Kiedis belongs to a tribe of the great and good who love all things Ruscha. The late JG Ballard once wrote that he "has the coolest gaze in American art". Barack Obama chose an orange Ruscha painting which declares, I THINK MAYBE I'LL, for the walls of the White House. In Ruscha's studio is a picture of his grandson playing with a Spiderman doll, signed by the actor Tobey Maguire ("a friend"). Elsewhere sits a series of recent works re-purposing phrases from Bright Shiny Morning, a book by another chum, the author James Frey. They are painted on to leather skins removed from a drum.
Frey "asked some artist friends to make works which reflect that book," Ruscha says. "I've always liked double negatives, and there's a character in there that spouts them. Things like: 'She ain't old enough to know nothing', 'They couldn't do no better' and 'There wasn't no pearly gates'. I'd bought the drum skins years ago, and they seemed to be perfect to put the double negatives on, because they had some kind of religious feeling to them."
Ed Ruscha knows a thing or two about religion. The son of an auditor for an insurance company, he was born in Nebraska and brought up in the God-fearing and none-too-artistic environment of suburban Oklahoma City, a couple of hours from slutty Tulsa. Sundays were spent in church and he attended a Catholic school. His decision, aged 18, to head off west to attend art school was an eyebrow-raiser.
"My dad was always sceptical of spending time with anything that was impractical. And he considered art impractical. With art school, he supported me for a little bit, with doubts. But then, in his favourite magazine, Coast, he read an article about Walt Disney. And in that article it explains that Walt put money into my school [the Chouinard Art Institute in Los Angeles]. And that kind of woke him up."
After graduating, Ruscha enjoyed what you might call a bohemian existence, working odd jobs as a graphic designer (and for a time, hand-painting children's toys), but devoting most of his energies to painting. "In the early days, I think I said, 'If I make $50 a week, I can pretty much coast along'. My rent was $50 a month. So I could squeak through on that." He didn't start making a decent living from art until his early thirties.
From the get-go, Ruscha had what we'd nowadays call a 'pop' sensibility. As a teenager, he read with fascination about Duchamp's conceptual urinal, and littered his adolescent works with images and typefaces borrowed from consumer brands. For a time, he hoped to become a graphic designer. The catalyst for his eventual success as a fine artist was a kindred spirit: the late Walter Hopps, a now-famous curator who was at the time in charge of the Pasadena Art Museum.
Hopps would bring friends to Ruscha's studio in Eagle Rock. In 1962, he oversaw an exhibition called New Paintings of Common Objects, which featured Standard Station, alongside works by (the then little-known) Warhol, Lichtenstein, Thiebaud and several contemporaries. It was the first major 'pop art' exhibition, the first show in which brands, words and the language of advertising were incorporated into art. Today, that concept seems unremarkable; at the time, it was revolutionary.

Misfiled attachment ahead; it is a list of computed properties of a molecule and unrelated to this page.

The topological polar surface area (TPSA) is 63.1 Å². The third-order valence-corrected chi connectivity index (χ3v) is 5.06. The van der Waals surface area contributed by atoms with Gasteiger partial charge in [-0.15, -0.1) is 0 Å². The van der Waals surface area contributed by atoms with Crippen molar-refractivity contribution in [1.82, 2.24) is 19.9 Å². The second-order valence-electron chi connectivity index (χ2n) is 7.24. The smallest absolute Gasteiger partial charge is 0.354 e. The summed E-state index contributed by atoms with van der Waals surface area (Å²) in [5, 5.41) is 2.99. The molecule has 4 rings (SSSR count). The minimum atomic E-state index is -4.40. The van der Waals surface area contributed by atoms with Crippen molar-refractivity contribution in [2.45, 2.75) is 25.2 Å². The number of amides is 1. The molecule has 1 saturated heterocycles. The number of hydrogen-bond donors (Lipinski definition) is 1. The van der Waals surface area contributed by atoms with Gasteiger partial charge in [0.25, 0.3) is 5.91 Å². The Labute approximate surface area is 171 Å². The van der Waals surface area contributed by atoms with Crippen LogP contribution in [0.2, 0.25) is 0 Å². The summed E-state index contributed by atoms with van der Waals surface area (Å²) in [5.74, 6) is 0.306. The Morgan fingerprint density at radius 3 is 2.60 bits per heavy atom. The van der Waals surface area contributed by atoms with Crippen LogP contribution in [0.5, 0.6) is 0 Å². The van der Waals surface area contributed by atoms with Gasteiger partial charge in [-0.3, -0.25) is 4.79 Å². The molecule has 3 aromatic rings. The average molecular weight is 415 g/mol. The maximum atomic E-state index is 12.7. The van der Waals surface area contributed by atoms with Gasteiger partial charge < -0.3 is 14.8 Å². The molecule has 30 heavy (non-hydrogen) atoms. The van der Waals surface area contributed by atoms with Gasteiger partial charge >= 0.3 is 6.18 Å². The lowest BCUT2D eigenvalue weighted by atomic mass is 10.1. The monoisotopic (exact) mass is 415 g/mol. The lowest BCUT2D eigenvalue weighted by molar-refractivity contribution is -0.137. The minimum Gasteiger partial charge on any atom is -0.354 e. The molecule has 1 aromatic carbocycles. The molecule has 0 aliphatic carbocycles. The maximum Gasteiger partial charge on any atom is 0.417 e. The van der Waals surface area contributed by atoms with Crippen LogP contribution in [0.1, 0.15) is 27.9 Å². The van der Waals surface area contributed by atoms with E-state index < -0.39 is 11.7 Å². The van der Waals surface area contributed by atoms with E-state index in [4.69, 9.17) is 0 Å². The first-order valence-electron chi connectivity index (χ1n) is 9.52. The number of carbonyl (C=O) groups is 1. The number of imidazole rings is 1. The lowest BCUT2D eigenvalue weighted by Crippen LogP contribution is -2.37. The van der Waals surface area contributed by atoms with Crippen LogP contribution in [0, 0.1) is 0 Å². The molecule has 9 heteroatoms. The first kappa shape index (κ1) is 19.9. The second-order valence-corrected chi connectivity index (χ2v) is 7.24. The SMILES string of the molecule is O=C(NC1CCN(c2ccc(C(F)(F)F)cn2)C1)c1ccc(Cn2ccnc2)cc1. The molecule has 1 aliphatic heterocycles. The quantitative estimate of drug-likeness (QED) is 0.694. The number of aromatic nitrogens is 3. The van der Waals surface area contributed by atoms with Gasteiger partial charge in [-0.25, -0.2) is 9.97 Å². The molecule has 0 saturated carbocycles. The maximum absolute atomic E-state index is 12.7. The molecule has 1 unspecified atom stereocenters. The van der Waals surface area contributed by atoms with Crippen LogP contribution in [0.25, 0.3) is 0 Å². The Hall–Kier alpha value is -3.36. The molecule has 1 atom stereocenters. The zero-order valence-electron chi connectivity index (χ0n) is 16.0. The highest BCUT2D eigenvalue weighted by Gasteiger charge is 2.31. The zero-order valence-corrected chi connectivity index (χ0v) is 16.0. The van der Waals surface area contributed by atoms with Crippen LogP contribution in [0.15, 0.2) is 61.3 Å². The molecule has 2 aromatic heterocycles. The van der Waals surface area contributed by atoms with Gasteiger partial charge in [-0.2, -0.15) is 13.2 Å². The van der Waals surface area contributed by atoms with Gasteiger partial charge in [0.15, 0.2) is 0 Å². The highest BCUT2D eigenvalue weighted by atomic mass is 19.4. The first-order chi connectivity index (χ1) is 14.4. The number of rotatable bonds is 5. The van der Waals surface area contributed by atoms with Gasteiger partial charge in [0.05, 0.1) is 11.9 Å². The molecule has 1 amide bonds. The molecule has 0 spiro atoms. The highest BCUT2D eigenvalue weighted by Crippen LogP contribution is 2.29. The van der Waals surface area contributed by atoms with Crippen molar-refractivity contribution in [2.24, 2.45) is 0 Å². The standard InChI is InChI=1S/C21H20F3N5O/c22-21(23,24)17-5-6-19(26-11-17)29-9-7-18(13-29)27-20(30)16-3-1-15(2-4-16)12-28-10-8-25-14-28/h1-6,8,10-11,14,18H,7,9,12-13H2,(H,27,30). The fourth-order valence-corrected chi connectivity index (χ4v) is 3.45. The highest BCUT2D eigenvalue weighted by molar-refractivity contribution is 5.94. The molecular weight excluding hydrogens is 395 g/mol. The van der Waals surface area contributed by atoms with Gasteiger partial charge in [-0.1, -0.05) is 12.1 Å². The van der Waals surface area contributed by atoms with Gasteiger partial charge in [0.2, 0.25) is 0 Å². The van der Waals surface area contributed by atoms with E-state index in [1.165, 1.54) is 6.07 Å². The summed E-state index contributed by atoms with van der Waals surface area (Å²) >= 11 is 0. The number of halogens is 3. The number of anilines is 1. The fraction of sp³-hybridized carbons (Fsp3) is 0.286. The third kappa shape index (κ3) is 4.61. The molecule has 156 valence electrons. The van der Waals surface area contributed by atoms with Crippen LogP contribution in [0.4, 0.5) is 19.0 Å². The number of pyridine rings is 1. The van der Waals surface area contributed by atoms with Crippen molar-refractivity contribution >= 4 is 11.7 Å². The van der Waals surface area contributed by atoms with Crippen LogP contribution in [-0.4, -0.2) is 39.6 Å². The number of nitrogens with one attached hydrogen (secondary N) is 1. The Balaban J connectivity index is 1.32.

"There was very little attention given to anybody who tried to inject anything of the modern world into art," Ruscha recalls. "Everything was just traditional. You loved Rembrandt and that was it... Anybody who made statements involving the commercial world, and the modern world – signs, commercial imagery, anything like that – was not even considered."
It was years before buyers started taking pop art seriously. But New Paintings of Common Objects attracted some influential fans, including Dennis Hopper. "He bought the Standard Station painting," says Ruscha. "It was the second or third painting I'd sold." The two soon became friends, collaborators, and hellraising drinking partners ("I had a taste of that, which was fun"). Hopper's 1964 portrait of Ruscha, reflected in a busy LA shop window, is now regarded as one of his finest photographs. "Dennis was sort of a flashlight in the dark when it came to the motion picture industry and their interest in art," says Ruscha. "Before he came along, these people who I consider artists – actors – had scant interest in painting, sculpture or contemporary art."
Things are different these days, when collecting expensive art is de rigueur for anyone affecting movie-stardom. This trend is just one of the happy developments in the contemporary art market which has helped Ruscha afford a Hollywood lifestyle. He lives with his wife Danna in a large home off Coldwater Canyon. They divide their time between LA and a desert home near Joshua Tree National Park, where he goes to recharge his batteries after extended periods of painting.
Despite the material benefits, Ruscha isn't entirely positive about the contemporary art boom. "Art schools today, they're sort of like career machines," he says. "When I started, in the Sixties, there were no promises of anything. Artists were idealistic in their pursuits. Today, you can immediately establish a career as an artist. These young kids with shows in galleries... They all expect their work to sell out. And I guess it does."
Among contemporary artists he admires, Ruscha name-checks a couple of Brits: Tracey Emin and Banksy. Of the street artist, whose tabloid-friendly sloganeering seems vaguely Ruschaen, he comments: "I went into the Tate Modern bookstore, and God, there's half a dozen artists who have big volumes done on their work. And they do, like, copies of his. So there's a big industry, I guess, of this guerrilla stuff."
It's all part of the madness of a market in which paintings such as Ruscha's I Don't Want No Retrospective can fetch $4m. "The madness is humorous. And since we all don't understand this quagmire economy and how the art world fits into it, it has to be observed with tongue in cheek. When a work of mine sells for a lot of money, I might say, 'Where's my cut?'. But often it doesn't work like that." Either way, he subcontracts the grubby business of commerce to his dealer, Larry Gagosian.
Fame and considerable fortune won't stop Ruscha painting, though. It's what he does and always will do. "I don't see myself stopping or retiring. I don't see any end in sight," he says. "Sometimes I work seven days a week, then I might go off to the desert for a few days and recharge, and then return." Does he ever ponder his legacy? "I don't try to write my own history or think much about what I'm doing, so no. I make art very automatically. Almost as an involuntary reflex." The way one might, for example, say HEY, HONK, OOO, OOF, or THE END.
Pacific Standard Time: Art in LA 1945-1980 is at the Getty Centre in LA until April 2012. See pacificstandardtime.org